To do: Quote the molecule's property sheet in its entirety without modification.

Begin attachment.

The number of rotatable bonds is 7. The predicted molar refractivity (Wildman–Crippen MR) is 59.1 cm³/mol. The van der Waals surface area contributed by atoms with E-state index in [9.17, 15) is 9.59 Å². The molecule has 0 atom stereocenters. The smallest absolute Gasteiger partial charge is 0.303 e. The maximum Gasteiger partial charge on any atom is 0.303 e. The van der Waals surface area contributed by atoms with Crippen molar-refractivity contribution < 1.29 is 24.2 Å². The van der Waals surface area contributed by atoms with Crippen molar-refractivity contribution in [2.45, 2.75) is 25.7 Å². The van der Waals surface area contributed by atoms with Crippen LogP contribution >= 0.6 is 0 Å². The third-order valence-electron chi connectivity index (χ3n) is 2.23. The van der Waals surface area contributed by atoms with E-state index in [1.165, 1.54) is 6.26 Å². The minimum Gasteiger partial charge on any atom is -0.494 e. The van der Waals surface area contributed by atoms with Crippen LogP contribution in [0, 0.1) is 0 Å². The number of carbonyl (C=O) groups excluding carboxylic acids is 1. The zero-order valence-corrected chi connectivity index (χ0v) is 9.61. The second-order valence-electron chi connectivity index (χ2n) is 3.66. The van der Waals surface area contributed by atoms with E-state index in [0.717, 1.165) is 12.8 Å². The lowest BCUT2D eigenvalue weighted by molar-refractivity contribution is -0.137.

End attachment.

The number of rotatable bonds is 7. The predicted molar refractivity (Wildman–Crippen MR) is 59.1 cm³/mol. The van der Waals surface area contributed by atoms with E-state index in [9.17, 15) is 9.59 Å². The molecule has 0 atom stereocenters. The smallest absolute Gasteiger partial charge is 0.303 e. The maximum Gasteiger partial charge on any atom is 0.303 e. The van der Waals surface area contributed by atoms with Crippen molar-refractivity contribution < 1.29 is 24.2 Å². The van der Waals surface area contributed by atoms with Crippen molar-refractivity contribution in [2.45, 2.75) is 25.7 Å². The van der Waals surface area contributed by atoms with Crippen LogP contribution >= 0.6 is 0 Å². The third-order valence-electron chi connectivity index (χ3n) is 2.23. The van der Waals surface area contributed by atoms with E-state index in [1.165, 1.54) is 6.26 Å². The minimum Gasteiger partial charge on any atom is -0.494 e. The van der Waals surface area contributed by atoms with Crippen LogP contribution in [0, 0.1) is 0 Å². The number of carbonyl (C=O) groups excluding carboxylic acids is 1. The zero-order valence-corrected chi connectivity index (χ0v) is 9.61. The second-order valence-electron chi connectivity index (χ2n) is 3.66. The van der Waals surface area contributed by atoms with E-state index in [0.717, 1.165) is 12.8 Å². The lowest BCUT2D eigenvalue weighted by molar-refractivity contribution is -0.137.